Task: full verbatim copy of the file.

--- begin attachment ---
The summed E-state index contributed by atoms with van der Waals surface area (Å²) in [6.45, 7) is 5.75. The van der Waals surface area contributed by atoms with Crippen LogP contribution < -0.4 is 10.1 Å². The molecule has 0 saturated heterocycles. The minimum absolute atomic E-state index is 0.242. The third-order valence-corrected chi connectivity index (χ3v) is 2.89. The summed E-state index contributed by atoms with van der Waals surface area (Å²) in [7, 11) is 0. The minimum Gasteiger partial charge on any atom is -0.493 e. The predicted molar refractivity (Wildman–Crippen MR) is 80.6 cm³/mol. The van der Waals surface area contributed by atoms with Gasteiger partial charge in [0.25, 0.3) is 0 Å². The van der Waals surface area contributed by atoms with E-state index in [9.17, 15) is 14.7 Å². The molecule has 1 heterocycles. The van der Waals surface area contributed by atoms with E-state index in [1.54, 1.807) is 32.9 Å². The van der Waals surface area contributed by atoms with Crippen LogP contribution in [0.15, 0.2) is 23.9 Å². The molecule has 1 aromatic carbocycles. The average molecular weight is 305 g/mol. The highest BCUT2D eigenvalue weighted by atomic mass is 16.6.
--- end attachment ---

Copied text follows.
The summed E-state index contributed by atoms with van der Waals surface area (Å²) in [6.45, 7) is 5.75. The van der Waals surface area contributed by atoms with Crippen LogP contribution < -0.4 is 10.1 Å². The molecule has 0 saturated heterocycles. The minimum absolute atomic E-state index is 0.242. The third-order valence-corrected chi connectivity index (χ3v) is 2.89. The summed E-state index contributed by atoms with van der Waals surface area (Å²) in [7, 11) is 0. The minimum Gasteiger partial charge on any atom is -0.493 e. The predicted molar refractivity (Wildman–Crippen MR) is 80.6 cm³/mol. The van der Waals surface area contributed by atoms with Gasteiger partial charge in [0.25, 0.3) is 0 Å². The van der Waals surface area contributed by atoms with E-state index in [9.17, 15) is 14.7 Å². The molecule has 1 heterocycles. The van der Waals surface area contributed by atoms with E-state index in [1.54, 1.807) is 32.9 Å². The van der Waals surface area contributed by atoms with Crippen LogP contribution in [0.15, 0.2) is 23.9 Å². The molecule has 1 aromatic carbocycles. The average molecular weight is 305 g/mol. The highest BCUT2D eigenvalue weighted by atomic mass is 16.6.